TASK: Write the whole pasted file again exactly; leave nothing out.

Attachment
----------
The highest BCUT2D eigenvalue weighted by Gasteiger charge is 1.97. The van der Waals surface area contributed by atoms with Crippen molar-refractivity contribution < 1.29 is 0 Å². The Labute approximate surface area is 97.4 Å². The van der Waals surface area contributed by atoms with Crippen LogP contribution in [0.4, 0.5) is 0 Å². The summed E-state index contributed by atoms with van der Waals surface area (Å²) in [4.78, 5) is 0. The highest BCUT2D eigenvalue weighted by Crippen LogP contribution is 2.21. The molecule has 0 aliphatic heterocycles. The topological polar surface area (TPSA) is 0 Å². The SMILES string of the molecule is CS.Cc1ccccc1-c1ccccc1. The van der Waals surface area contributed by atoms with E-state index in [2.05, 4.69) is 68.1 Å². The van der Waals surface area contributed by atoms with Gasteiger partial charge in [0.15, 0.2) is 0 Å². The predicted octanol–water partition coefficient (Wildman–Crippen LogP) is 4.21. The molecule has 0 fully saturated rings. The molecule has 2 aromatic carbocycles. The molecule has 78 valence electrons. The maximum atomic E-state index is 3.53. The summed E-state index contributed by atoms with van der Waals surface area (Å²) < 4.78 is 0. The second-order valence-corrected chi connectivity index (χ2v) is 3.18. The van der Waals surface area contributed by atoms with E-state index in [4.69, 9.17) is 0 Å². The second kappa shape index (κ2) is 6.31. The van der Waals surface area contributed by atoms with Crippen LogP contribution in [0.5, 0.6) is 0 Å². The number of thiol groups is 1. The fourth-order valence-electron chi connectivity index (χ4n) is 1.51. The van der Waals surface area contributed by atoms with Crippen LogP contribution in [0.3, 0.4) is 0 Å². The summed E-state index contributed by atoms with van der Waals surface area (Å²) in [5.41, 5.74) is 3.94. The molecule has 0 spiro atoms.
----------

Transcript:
The highest BCUT2D eigenvalue weighted by Gasteiger charge is 1.97. The van der Waals surface area contributed by atoms with Crippen molar-refractivity contribution < 1.29 is 0 Å². The Labute approximate surface area is 97.4 Å². The van der Waals surface area contributed by atoms with Crippen LogP contribution in [0.4, 0.5) is 0 Å². The summed E-state index contributed by atoms with van der Waals surface area (Å²) in [4.78, 5) is 0. The highest BCUT2D eigenvalue weighted by Crippen LogP contribution is 2.21. The molecule has 0 aliphatic heterocycles. The topological polar surface area (TPSA) is 0 Å². The SMILES string of the molecule is CS.Cc1ccccc1-c1ccccc1. The van der Waals surface area contributed by atoms with E-state index in [2.05, 4.69) is 68.1 Å². The van der Waals surface area contributed by atoms with Gasteiger partial charge in [0.15, 0.2) is 0 Å². The predicted octanol–water partition coefficient (Wildman–Crippen LogP) is 4.21. The molecule has 0 fully saturated rings. The molecule has 2 aromatic carbocycles. The molecule has 78 valence electrons. The maximum atomic E-state index is 3.53. The summed E-state index contributed by atoms with van der Waals surface area (Å²) < 4.78 is 0. The second-order valence-corrected chi connectivity index (χ2v) is 3.18. The van der Waals surface area contributed by atoms with E-state index in [4.69, 9.17) is 0 Å². The second kappa shape index (κ2) is 6.31. The van der Waals surface area contributed by atoms with Crippen LogP contribution in [0.5, 0.6) is 0 Å². The number of thiol groups is 1. The fourth-order valence-electron chi connectivity index (χ4n) is 1.51. The van der Waals surface area contributed by atoms with Crippen LogP contribution in [0.3, 0.4) is 0 Å². The summed E-state index contributed by atoms with van der Waals surface area (Å²) in [5.41, 5.74) is 3.94. The molecule has 0 spiro atoms.